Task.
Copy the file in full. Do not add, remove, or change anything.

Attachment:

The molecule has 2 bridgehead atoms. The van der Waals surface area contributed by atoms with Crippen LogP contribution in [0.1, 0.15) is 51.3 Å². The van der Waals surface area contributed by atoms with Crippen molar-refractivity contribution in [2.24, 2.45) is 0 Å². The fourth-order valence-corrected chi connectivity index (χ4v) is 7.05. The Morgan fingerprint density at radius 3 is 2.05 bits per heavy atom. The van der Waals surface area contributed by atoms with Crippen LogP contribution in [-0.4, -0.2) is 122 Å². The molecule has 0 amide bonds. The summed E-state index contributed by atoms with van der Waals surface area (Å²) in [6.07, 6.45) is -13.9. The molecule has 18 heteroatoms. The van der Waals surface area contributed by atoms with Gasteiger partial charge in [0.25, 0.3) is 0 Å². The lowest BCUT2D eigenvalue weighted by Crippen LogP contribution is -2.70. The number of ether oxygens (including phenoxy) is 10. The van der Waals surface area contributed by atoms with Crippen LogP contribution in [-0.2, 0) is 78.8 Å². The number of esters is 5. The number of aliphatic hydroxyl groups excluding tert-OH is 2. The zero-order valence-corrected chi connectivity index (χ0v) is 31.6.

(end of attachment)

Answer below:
The molecule has 2 bridgehead atoms. The van der Waals surface area contributed by atoms with Crippen LogP contribution in [0.1, 0.15) is 51.3 Å². The van der Waals surface area contributed by atoms with Crippen molar-refractivity contribution in [2.24, 2.45) is 0 Å². The fourth-order valence-corrected chi connectivity index (χ4v) is 7.05. The Morgan fingerprint density at radius 3 is 2.05 bits per heavy atom. The van der Waals surface area contributed by atoms with Crippen LogP contribution in [-0.4, -0.2) is 122 Å². The molecule has 0 amide bonds. The summed E-state index contributed by atoms with van der Waals surface area (Å²) in [6.07, 6.45) is -13.9. The molecule has 18 heteroatoms. The van der Waals surface area contributed by atoms with Gasteiger partial charge in [0.25, 0.3) is 0 Å². The lowest BCUT2D eigenvalue weighted by Crippen LogP contribution is -2.70. The number of ether oxygens (including phenoxy) is 10. The van der Waals surface area contributed by atoms with Crippen LogP contribution in [-0.2, 0) is 78.8 Å². The number of esters is 5. The number of aliphatic hydroxyl groups excluding tert-OH is 2. The zero-order valence-corrected chi connectivity index (χ0v) is 31.6.